California

An Epic Guide to California’s 14ers: Hiking & Climbing the High Peaks

by Emily Pennington
Updated November 17, 2021

A Complete Guide to California’s 14ers
Photo: Shutterstock

Territory Supply is reader-supported and may earn a commission when you book or purchase using our links. Learn more about our editorial policies here.


Summiting a peak higher than 14,000 feet (a 14er, if you will), is a bucket list accomplishment for any savvy hiker.

There are only 67 14ers in the lower 48 states, and even an “easy” 14er still requires a wealth of fitness, careful weather watching, and solid outdoor gear. Still, to traverse through barren moonscapes above the treeline and stand — usually breathless — on top of one of these summits is worth all the blood, sweat, and tears it’ll take to get there, which just makes the view from the top that much sweeter.

There are 15 mountains in California that reach higher than 14,000 feet above sea level, but only 12 of them are technically considered 14ers. Kind of weirdly, if a mountain isn’t at least 300 feet higher than the mountains around it, it doesn’t count as a 14er. The guide below goes through all of California’s 14ers anyway, ranked from the “lowest” elevation to the highest.

For many of these California 14ers, you’ll need a permit to climb and/or camp. You can usually reserve those at recreation.gov up to six months in advance. Some, like Mt. Whitney, are highly competitive, and require you to enter a permit lottery. The more flexible you are with your dates, the better.

As with any big adventure in the wilderness, climbing a 14er requires a ton of upfront planning and is not for the faint of heart. Make sure you’re well aware of everything from safety to LNT principles to how to read a trail. Read through the information below to get an idea of how to choose a trail and prepare for the challenge.

A note about safety: Within each listing below, you’ll find a quick and dirty description of the route to give you an idea of what it’s like. However, under no circumstances should you use the information below as your only source. You’ll need maps, mapping devices, and an in-depth understanding of what to expect on each trail before hiking it. 

The Climbing Rating System

The YDS (Yosemite Decimal System) is a means of ranking the difficulty of a mountain climb, ranging from a flat walk in the woods to a full-on rock climbing session requiring ropes and technical gear. Each of the 14ers in California has a “class of easiest route” category, and that’s where these ratings come in. It’s basically the YDS rating for the easiest possible route to the top.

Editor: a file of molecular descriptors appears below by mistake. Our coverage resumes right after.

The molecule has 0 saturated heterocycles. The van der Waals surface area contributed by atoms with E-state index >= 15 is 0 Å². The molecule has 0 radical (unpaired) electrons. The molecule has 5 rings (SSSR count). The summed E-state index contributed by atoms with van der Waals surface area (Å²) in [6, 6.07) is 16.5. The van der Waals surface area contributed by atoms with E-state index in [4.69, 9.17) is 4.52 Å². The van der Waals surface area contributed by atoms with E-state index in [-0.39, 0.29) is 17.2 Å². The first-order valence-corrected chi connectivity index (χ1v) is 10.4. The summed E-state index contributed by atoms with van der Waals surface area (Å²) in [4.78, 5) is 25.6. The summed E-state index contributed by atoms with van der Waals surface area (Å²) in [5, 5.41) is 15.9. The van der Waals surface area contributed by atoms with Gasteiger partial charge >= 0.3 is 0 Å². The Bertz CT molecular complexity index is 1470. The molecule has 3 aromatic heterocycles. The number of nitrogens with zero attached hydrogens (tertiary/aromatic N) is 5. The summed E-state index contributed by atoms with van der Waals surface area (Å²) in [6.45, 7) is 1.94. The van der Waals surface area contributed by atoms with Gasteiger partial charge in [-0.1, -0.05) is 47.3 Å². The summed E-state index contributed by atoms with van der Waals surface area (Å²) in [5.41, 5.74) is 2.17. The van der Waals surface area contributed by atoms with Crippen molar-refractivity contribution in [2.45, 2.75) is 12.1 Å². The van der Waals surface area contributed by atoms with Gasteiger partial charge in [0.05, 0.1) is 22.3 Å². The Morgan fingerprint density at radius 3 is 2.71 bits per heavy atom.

Class 1: Class 1 is the easiest designation, and it typically refers to hiking on an established trail or bike path. There will be no need to use your hands for balance, though the trail itself may be steep or go uphill for many miles. Most hikes in national parks are Class 1.

Class 2: Think of Class 2 as a moderate, off-trail ascent. There may be talus, loose scree, or boulder fields to traverse, but the climbing shouldn’t be much harder than ascending a steep staircase. You may need to use your hands briefly for balance, but you are primarily moving on foot, rather than climbing with hands and feet vertically.

Class 3: Class 3 routes require much more all-out scrambling — using your hands and feet together to balance, move upward, and safely cling to the edge of the mountainside as you make your way upwards. Because the hand and foot holds on these routes are typically larger and more obvious, technical rock climbing know-how is usually not required. Steep snow is also included in this category.

Class 4: On a Class 4 climb, mountaineers will be required to search for and use copious hand and foot holds on near-vertical rock to avoid falling off a steep face. Many people elect to rope-up on these pitches for safety and you’ll need some rock climbing know-how to avoid potentially fatal falls. The climbing is typically exposed, with potential to fall hundreds or thousands of feet off the mountain.

Class 5: Ropes, hardware, and technical rock climbing ability are needed to safely ascend a Class 5 mountain. The climbing is thin and exposed, with few obvious hand and foot holds. You’ll need to practice route finding to make a successful summit bid. If you’ve ever been to a rock climbing gym and seen routes marked with ratings like “5.7” or “5.11+,” those are sub-ratings within a Class 5 climb. (A 5.7 is easier than a 5.11+, by the way.)

Weather Considerations for California 14ers

At an elevation of more than 14,000 feet, late-season snow and ice can linger well into July. Heck, even ski resorts around Lake Tahoe (which are usually at around 8,000 feet above sea level) can sometimes have snow year-round.  August, September, and early October are typically considered the “sweet spot” to climb California 14ers, as they present a window of generally good weather and probably a small enough amount of snow that you won’t need any snow-specific technical gear.

Many of the trailheads for these peaks are at or above 10,000 feet, so many roads to reach the parking areas may not open until early June. If you’re concerned about the snow conditions and climbing in the early season, check a snow or avalanche forecast to get up-do-date weather information, or call the ranger station nearest to your climb before heading out.

While not subject to as intense of weather as some 14ers in other states, California’s summits can and do create their own weather. Summer thunderstorms are a serious concern once you’re above the treeline (generally around 11,500-12,000 feet above sea level). Always check the weather the day you head out with a site likeMountain Forecast, and if you’re going to be out for multiple days, consider bringing along a portable GPS device with weather tracking, like the Garmin inReach Mini.